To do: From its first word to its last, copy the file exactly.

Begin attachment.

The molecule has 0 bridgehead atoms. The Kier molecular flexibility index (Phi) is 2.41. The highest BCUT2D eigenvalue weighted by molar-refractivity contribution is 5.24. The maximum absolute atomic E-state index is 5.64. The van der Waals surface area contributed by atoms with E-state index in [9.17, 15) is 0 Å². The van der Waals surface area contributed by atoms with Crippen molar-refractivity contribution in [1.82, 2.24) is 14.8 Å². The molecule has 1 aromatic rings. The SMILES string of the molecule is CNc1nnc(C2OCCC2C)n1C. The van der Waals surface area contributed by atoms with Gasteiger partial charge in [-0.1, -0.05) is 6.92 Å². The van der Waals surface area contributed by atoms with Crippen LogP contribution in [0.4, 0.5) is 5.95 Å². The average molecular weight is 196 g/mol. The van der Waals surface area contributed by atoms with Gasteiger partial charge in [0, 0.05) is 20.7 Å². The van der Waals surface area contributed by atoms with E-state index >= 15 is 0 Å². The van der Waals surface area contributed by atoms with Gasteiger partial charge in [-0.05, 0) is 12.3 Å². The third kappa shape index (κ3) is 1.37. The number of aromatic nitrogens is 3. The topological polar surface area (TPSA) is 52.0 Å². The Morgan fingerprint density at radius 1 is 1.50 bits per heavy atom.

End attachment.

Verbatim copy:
The molecule has 0 bridgehead atoms. The Kier molecular flexibility index (Phi) is 2.41. The highest BCUT2D eigenvalue weighted by molar-refractivity contribution is 5.24. The maximum absolute atomic E-state index is 5.64. The van der Waals surface area contributed by atoms with E-state index in [9.17, 15) is 0 Å². The van der Waals surface area contributed by atoms with Crippen molar-refractivity contribution in [1.82, 2.24) is 14.8 Å². The molecule has 1 aromatic rings. The SMILES string of the molecule is CNc1nnc(C2OCCC2C)n1C. The van der Waals surface area contributed by atoms with Gasteiger partial charge in [-0.1, -0.05) is 6.92 Å². The van der Waals surface area contributed by atoms with Crippen LogP contribution in [0.4, 0.5) is 5.95 Å². The average molecular weight is 196 g/mol. The van der Waals surface area contributed by atoms with Gasteiger partial charge in [0, 0.05) is 20.7 Å². The van der Waals surface area contributed by atoms with E-state index >= 15 is 0 Å². The van der Waals surface area contributed by atoms with Gasteiger partial charge in [-0.05, 0) is 12.3 Å². The third kappa shape index (κ3) is 1.37. The number of aromatic nitrogens is 3. The topological polar surface area (TPSA) is 52.0 Å². The Morgan fingerprint density at radius 1 is 1.50 bits per heavy atom.